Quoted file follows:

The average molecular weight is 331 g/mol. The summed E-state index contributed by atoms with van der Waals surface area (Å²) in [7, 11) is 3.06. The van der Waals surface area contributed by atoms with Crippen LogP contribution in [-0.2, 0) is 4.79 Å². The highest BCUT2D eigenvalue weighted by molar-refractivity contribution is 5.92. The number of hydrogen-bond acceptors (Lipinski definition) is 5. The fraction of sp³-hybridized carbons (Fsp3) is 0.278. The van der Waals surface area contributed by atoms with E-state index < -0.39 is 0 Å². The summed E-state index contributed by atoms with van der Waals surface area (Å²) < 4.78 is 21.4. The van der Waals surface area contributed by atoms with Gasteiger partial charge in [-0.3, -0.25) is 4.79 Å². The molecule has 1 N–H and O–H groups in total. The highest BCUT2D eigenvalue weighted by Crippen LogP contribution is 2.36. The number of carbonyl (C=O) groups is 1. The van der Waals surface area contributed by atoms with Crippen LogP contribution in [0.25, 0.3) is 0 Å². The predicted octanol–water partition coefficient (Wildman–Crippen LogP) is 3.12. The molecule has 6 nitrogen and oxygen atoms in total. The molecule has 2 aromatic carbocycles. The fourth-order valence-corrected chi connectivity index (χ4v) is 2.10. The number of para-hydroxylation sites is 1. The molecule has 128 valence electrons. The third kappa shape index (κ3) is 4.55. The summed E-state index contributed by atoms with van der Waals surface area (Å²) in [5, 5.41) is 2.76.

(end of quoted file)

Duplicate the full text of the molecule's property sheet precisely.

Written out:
The average molecular weight is 331 g/mol. The summed E-state index contributed by atoms with van der Waals surface area (Å²) in [7, 11) is 3.06. The van der Waals surface area contributed by atoms with Crippen LogP contribution in [-0.2, 0) is 4.79 Å². The highest BCUT2D eigenvalue weighted by molar-refractivity contribution is 5.92. The number of hydrogen-bond acceptors (Lipinski definition) is 5. The fraction of sp³-hybridized carbons (Fsp3) is 0.278. The van der Waals surface area contributed by atoms with E-state index < -0.39 is 0 Å². The summed E-state index contributed by atoms with van der Waals surface area (Å²) < 4.78 is 21.4. The van der Waals surface area contributed by atoms with Gasteiger partial charge in [-0.3, -0.25) is 4.79 Å². The molecule has 1 N–H and O–H groups in total. The highest BCUT2D eigenvalue weighted by Crippen LogP contribution is 2.36. The number of carbonyl (C=O) groups is 1. The van der Waals surface area contributed by atoms with Crippen LogP contribution in [0.25, 0.3) is 0 Å². The predicted octanol–water partition coefficient (Wildman–Crippen LogP) is 3.12. The molecule has 6 nitrogen and oxygen atoms in total. The molecule has 2 aromatic carbocycles. The fourth-order valence-corrected chi connectivity index (χ4v) is 2.10. The number of para-hydroxylation sites is 1. The molecule has 128 valence electrons. The third kappa shape index (κ3) is 4.55. The summed E-state index contributed by atoms with van der Waals surface area (Å²) in [5, 5.41) is 2.76.